Getting back to encryption, data security is a critical part of the backup strategy. Backup data must be protected from unauthorized access, especially when a sensitive VM data is backed up to an offsite location or archived to tapes. To keep your data safe, you can encrypt your VeeamZIP backups. As noted above, this requires choosing a file containing the encryption password.
Of course, you could provide the password to a script as a plain text string. However, regular strings are insecure (to the say the least), since they are stored in memory as plain text. As a result, most PowerShell cmdlets will simply not accept passwords in this form.
A secure string is a better option. This type is like the usual string, but its content is encrypted in memory. It uses reversible encryption so the password can be decrypted when needed, but only by the principal that encrypted it. To create a secure string you need to open the PS console, and type the following two lines. When executed, the code will ask you to prompt a password and, then, save it as a secure string into a file:
$SecurePassword | ConvertFrom-SecureString > “Directory where secure string should be stored; C:\SecureString.txt, for instance”
After that, specify the path to the newly-created file in the main script:
# Protect resulting backup with encryption key (Optional; $True/$False)
$EnableEncryption = $True
# Encryption Key (Optional; path to a secure string)
$EncryptionKey = "C:\SecureString.txt"
Scheduling the script
Before you schedule the script, be sure to try starting it manually to ensure that it performs as expected.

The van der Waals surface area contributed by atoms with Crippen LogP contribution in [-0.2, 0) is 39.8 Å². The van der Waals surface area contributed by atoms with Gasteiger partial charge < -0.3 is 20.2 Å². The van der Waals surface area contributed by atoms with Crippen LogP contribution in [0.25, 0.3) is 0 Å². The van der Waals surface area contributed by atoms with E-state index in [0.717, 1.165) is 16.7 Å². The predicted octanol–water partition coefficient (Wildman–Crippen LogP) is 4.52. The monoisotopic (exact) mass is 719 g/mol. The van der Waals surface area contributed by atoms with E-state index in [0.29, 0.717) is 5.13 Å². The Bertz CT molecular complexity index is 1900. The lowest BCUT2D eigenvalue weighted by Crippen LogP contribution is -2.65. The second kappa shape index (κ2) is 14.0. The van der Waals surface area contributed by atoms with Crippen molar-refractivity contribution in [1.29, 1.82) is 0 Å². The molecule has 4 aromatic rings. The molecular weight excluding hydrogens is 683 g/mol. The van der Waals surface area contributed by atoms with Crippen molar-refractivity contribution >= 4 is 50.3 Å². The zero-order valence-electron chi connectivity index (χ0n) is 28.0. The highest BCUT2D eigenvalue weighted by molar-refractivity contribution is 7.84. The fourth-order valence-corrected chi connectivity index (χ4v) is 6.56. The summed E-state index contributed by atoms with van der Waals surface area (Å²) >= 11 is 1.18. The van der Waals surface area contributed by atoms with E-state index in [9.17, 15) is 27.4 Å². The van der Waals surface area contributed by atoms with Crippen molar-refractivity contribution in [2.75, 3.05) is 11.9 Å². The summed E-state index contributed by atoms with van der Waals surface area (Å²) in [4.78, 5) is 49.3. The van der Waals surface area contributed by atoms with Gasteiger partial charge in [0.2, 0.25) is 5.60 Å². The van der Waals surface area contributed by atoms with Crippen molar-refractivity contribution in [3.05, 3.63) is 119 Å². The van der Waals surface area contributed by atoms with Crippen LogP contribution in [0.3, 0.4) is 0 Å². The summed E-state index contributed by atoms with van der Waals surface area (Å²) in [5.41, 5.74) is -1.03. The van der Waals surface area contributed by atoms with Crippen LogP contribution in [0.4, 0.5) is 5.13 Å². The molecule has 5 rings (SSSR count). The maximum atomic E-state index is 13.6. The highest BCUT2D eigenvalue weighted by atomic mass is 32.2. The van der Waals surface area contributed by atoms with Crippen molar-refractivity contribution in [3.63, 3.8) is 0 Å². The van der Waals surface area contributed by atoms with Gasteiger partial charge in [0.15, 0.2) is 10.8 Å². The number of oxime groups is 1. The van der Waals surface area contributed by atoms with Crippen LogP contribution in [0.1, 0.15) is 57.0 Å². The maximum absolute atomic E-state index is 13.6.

The easiest way to schedule the script to perform periodic backup automatically is to use Windows Task Scheduler. Simply go to the Task Scheduler tool, and create a new basic task:
Assign a name and a description for it, so that you can easily remember what this task does.
The next page is the Task Trigger. It is pretty basic, and self-explanatory. The available options are quite flexible (everything from running backups several times a day or once a month is possible), so set there whatever values that address your RPO requirements. Most people use daily backups:
Set the start time for the task for the off hours. In this example, the task runs every evening at 22:00 PM beginning on April 22, 2015.
On the subsequent Action page, specify that you want the scheduled task to Start a program, and then click Next.
On the Start a Program pane, you place the following command into Program/script:
Powershell –file “Path to Veeamzip.ps1 file”
That’s it! But we may want to open the task once it is created to make a couple of additional changes. To do so, select the Open the Properties dialog for this task when I click Finish:
Since the task is to be run on a server, where a user might not be logged when the task takes place, it is worth to enable the task to run regardless of whether or not the user is logged on by associating the user’s credentials with the task.
Once you’re done, right-click the job and select Run to ensure that the task completes properly:
PowerShell gives the users what they have always wanted from Veeam Backup Free Edition!
Now that you are armed with this new awesome capability, you now should be able to achieve the long-awaited goal – do scheduled backups with the use of Veeam Backup Free Edition, which provides far more backup and recovery features than script-based free backup solution alternatives.
Veeam Backup Free Edition: Now with PowerShell!, 4.7 out of 5 based on 22 ratings
Author: Rick Vanover
Rick Vanover (MVP, vExpert, Cisco Champion) is the director of Technical Product Marketing & Evangelism for Veeam Software based in Columbus, Ohio. Rick’s IT experience includes system administration and IT management; with virtualization being the central theme of his career recently. Follow Rick on Twitter... More